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Crossover recombination contributes to the regulation of oocyte programmed cell death in C. elegans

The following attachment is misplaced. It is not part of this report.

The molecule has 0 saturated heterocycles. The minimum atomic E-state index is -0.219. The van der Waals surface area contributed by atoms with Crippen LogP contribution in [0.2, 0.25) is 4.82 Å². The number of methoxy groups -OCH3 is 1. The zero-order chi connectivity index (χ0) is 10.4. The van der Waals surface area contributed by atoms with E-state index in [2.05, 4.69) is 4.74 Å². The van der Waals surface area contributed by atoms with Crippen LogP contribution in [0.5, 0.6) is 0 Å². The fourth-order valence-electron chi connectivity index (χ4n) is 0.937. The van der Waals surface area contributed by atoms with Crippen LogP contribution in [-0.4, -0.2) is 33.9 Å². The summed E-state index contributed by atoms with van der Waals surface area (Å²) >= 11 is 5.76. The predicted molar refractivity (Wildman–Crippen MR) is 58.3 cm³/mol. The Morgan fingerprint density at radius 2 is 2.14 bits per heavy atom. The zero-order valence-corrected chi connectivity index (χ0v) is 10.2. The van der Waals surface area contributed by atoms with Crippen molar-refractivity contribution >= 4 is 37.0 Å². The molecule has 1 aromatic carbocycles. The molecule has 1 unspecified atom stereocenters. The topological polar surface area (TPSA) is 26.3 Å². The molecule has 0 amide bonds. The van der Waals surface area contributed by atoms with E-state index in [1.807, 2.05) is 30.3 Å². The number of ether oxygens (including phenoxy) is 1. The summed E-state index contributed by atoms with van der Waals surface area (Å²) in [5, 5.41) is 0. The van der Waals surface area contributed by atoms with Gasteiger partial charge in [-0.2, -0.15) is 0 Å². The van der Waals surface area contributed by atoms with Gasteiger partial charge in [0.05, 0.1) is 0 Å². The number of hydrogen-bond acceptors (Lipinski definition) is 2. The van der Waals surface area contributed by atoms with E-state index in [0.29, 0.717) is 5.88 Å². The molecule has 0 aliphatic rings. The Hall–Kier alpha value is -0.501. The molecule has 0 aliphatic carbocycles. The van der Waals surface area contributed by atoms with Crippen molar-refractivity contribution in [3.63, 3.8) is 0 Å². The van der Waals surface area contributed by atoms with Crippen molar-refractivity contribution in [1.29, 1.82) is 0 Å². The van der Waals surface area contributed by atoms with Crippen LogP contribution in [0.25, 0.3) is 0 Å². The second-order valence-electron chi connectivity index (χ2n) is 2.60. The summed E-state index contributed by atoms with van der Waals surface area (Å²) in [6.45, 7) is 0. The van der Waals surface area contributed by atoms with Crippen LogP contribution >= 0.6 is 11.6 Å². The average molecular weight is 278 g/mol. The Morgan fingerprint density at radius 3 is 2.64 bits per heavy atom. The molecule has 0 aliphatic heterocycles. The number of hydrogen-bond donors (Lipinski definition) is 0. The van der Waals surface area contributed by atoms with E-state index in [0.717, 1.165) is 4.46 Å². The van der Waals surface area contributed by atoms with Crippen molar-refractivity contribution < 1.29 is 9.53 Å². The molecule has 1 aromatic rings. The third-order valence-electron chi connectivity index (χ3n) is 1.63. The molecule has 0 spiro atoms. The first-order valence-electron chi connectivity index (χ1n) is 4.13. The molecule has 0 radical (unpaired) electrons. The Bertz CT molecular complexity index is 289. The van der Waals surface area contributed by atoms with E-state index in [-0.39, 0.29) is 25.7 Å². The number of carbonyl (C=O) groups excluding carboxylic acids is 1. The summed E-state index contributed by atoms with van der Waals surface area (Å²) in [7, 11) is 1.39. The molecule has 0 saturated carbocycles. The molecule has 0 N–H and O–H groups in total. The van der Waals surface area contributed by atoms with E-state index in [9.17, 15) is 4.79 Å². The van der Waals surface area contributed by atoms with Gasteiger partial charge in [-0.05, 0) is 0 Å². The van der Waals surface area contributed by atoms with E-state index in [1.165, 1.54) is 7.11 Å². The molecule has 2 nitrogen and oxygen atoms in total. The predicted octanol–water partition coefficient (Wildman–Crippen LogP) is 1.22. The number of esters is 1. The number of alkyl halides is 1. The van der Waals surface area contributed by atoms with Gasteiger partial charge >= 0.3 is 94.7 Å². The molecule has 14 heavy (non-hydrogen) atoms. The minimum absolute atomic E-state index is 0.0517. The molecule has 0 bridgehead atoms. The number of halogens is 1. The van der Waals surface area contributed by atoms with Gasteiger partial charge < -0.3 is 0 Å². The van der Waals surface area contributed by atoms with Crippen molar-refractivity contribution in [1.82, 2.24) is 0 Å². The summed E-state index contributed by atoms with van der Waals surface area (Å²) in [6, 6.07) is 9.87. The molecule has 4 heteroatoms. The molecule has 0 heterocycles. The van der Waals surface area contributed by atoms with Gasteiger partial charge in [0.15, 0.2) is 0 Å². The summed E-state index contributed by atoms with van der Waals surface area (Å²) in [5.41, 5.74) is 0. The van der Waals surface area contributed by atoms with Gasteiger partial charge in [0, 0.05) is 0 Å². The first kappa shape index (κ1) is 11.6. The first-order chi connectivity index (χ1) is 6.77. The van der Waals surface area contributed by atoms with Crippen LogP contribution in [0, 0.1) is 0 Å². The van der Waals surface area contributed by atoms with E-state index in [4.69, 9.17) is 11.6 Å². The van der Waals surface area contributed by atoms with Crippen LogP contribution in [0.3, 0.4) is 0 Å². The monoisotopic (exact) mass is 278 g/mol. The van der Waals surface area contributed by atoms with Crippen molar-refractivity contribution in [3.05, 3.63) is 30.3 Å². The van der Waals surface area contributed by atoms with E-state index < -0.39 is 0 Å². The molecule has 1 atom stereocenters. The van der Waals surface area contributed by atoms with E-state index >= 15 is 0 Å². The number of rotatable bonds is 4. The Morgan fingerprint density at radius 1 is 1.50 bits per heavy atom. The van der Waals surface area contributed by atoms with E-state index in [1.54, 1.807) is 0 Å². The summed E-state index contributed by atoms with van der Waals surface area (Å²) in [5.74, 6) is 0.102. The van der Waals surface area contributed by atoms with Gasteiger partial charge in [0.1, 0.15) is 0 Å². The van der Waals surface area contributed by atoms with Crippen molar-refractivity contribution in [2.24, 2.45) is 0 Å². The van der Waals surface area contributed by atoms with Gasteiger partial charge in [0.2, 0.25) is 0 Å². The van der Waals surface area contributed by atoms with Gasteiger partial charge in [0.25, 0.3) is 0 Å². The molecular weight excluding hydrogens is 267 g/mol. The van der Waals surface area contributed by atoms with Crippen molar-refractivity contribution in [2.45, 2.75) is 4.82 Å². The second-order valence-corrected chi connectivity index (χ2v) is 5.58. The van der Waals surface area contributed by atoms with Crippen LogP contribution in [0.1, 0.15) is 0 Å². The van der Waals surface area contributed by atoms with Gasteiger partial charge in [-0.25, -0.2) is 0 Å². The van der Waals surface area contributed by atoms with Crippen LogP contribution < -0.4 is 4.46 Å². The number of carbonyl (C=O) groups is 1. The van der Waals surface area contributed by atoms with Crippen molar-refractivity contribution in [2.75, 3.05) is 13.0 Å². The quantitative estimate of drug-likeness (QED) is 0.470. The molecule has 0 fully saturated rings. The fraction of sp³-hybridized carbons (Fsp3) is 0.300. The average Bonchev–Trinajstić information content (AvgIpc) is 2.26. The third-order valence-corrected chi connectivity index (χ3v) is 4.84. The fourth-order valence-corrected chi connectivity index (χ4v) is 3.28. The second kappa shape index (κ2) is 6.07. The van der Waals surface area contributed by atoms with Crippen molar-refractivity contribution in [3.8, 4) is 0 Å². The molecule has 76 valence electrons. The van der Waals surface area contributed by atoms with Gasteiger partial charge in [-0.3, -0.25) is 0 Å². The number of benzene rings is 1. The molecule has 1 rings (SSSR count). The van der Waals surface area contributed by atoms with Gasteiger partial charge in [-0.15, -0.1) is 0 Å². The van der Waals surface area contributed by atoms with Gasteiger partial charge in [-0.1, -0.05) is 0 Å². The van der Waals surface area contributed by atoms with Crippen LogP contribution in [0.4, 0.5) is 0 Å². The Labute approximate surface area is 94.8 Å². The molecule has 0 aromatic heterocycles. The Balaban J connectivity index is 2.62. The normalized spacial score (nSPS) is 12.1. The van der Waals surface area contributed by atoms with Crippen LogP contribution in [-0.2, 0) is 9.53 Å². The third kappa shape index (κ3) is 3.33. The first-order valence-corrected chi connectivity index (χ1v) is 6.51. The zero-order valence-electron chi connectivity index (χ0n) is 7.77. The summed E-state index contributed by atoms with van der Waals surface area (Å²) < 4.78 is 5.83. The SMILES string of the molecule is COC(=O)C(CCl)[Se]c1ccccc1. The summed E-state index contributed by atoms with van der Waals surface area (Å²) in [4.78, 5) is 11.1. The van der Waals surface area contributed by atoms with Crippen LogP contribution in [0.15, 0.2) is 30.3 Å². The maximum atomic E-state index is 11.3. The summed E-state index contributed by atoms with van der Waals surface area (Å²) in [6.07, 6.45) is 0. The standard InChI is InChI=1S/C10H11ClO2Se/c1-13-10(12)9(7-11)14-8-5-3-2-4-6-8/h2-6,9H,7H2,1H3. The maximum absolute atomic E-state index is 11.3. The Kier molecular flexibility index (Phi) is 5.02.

Diversity in the animal kingdom is established through mutations, gene flow, and sexual reproduction. During gamete production, genetic material is exchanged between maternal and paternal chromosomes via a process called crossover (CO) recombination. In C. elegans, recombination between homologs is essential for proper segregation during anaphase I. During this process, double strand breaks are enzymatically induced via SPO-11 and repaired through the CO pathway. Thus, loss of CO promoting factors, such as MSH-4, MSH-5 and ZHP-3, should lead to persistent DNA damage and an increase in activation of DNA damage induced apoptosis, a process dependent on the conserved apoptosis activator, EGL-1. However, Silva et al showed that loss of these CO-promoting factors fails to activate DNA damage induced apoptosis (32). Further, these factors are hypothesized to be required for initiation of the DNA-damage checkpoint since apoptosis fails to activate in msh-4, msh-5, and zhp-3 mutants after IR radiation. We present an alternate explanation of these results: When a conserved upstream regulatory region of egl-1 is mutated, msh-5 and zhp-3 mutants exhibit an increase in apoptosis dependent on the DNA damage checkpoint proteins, HUS-1 and CEP-1. Also, a feedback mechanism involving PCH-2, a AAA+ ATPase that is activated by defects in recombination is not required for DDR dependent apoptotic regulation. This is in contrast to the requirement of PCH-2 for synaptic mutants to activate germline apoptosis. Based on these results, we hypothesized that when CO recombination is specifically disrupted, DNA damage induced apoptosis is inhibited, potentially to favor repair over removal. Our goal was to understand the regulation of apoptosis during the process of CO recombination and to identify a novel regulatory factor(s) that interacts with an egl-1 regulatory region (bc373) to limit apoptosis when CO recombination is defective. We tested a variety of factors including NHR-6, NHR-72, NHR-91, and screened 98 oogenic transcription factors.

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